Henry Schaeffer, an early student of Shunryu Suzuki-Roshi and Chogyam Trungpa Rinpoche, died on May 4th in San Francisco, California where he had lived for the past 30-40 years. According to his close friends, Henry had been in decline for about six months. He had lost significant weight and admitted himself to a Kaiser Permanente Hospital in San Francisco on March 27th. At that time he was found to be severely anemic, but other tests showed no pathology. He went to the hospital for further tests, and asked to lie down for a few minutes before the tests began as he felt fatigued. He then died suddenly.
Henry the Storyteller
As a storyteller, Henry had the ability to convey past events with rich visual detail. Here are two examples.
Thank you to Bill Scheffel for this interview
Henry arrived early for the 1973 Seminary in Jackson Hole to help set things up. We where shampooing the carpet late at night in the cafeteria that was soon to be the shrine room. We heard a loud banging in the entrance area and Henry leaned around the corner to see a huge bear on it's hind legs shaking the candy vending machine. Henry , a city guy, yelled it's a b- ba-bear and and went running out to get a closer look. Lucky for Henry the bear was more afraid of him than getting his candy bar or we might have been saying our good byes to Henry 40 years ago.
Fearless Henry we will miss you.
This past Saturday, June 3, about 40 friends and fellow Sangha gathered at SF Shambhala for a Shing Kam and celebration of Henry's life. A beautiful tapestry of recollections was offered by the members of Henry's virtual family and Sangha colleagues who had been touched by Henry's gentleness, dignity and devotion to the Vidyadhara, and to his devotion to the authenticity of the awakened state of mind. Numerous heartful stories were shared from the 60's, 70's, 80's and 90's.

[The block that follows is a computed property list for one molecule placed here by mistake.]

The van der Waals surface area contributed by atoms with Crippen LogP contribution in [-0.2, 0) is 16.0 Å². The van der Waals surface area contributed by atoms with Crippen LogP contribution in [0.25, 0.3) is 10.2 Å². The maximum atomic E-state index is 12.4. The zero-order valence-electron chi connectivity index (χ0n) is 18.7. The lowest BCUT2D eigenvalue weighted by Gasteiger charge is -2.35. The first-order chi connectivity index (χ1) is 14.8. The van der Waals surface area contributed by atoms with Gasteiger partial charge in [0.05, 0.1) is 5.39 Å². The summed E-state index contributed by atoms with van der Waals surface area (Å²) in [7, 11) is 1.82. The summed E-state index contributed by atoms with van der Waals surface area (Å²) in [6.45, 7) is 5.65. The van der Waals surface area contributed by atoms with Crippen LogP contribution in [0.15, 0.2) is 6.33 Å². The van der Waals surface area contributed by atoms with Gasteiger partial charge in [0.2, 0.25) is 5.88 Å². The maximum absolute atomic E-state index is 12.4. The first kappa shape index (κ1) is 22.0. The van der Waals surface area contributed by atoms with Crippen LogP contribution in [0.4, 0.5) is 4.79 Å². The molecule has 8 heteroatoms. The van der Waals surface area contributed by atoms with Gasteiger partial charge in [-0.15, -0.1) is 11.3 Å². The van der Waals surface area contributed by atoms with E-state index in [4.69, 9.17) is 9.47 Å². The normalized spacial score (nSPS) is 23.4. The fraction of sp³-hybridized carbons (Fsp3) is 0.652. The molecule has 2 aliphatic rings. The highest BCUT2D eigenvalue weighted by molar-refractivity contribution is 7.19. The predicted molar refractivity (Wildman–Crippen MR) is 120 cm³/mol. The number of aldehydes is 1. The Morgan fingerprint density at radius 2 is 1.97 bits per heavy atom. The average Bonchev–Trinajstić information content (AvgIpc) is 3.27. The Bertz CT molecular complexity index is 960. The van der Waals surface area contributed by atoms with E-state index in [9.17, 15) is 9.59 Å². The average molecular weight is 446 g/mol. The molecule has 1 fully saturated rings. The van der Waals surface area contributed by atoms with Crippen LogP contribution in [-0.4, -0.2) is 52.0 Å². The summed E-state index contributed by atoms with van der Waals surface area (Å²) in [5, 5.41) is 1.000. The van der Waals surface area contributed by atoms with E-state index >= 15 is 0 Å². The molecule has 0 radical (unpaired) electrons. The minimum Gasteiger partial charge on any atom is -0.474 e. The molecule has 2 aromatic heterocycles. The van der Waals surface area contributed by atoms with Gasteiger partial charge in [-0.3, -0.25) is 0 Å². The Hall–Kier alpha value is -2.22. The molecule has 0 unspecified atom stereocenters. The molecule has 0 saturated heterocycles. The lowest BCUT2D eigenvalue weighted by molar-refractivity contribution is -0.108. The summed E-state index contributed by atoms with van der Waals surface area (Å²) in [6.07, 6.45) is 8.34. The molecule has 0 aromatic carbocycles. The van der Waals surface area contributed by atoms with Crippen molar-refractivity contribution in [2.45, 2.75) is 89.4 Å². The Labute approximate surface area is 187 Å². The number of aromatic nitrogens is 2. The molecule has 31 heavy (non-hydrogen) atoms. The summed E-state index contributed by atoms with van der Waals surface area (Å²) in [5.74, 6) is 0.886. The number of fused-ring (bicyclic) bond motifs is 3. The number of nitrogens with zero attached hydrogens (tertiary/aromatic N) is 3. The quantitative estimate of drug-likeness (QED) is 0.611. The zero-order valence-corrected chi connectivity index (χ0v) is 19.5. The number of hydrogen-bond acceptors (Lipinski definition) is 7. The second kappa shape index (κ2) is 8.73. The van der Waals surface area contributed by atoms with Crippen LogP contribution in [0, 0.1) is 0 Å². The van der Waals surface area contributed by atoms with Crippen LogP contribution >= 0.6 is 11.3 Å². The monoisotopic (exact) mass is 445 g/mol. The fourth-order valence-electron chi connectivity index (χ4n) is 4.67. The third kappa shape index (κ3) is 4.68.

Henry drove a "motorized cable car", giving tours of San Francisco for 50 years. We are informed the tour operator has placed a bronze plaque on his vehicle in his honor.
Journey on with awakened heart, gentle dignity and good courage, dear friend.
I always would see Henry at Martha's. The coffee shop on Church St., just up the street from my flat. Henry, the soft spoken gentleman that he was, would be sitting there, reading the paper and having his coffee. He would speak softly and I would have to lean over into the table to hear him..He would not waste time on greetings. Leaning in, his soft voice would say "Rinpoche........". It was always something about the Vidyadhara...Right in the middle of Martha's..Henry, the transmission man, the reminder. I miss Henry already. Noticed now, everytime I go past Martha's, I wonder for a second if Henry is there. For me, he will always bring the reminder.
I spent a couple hours today at the Shambhala center on Stevenson st., for Henry's service. It msde me feel very good to hear everyone sharing their experiences with Henry. Unfortunately for me, I had very little time with him. I am glad to know he had wonderful relationships with so many people. Thank you all. Until the next time Uncle Hank.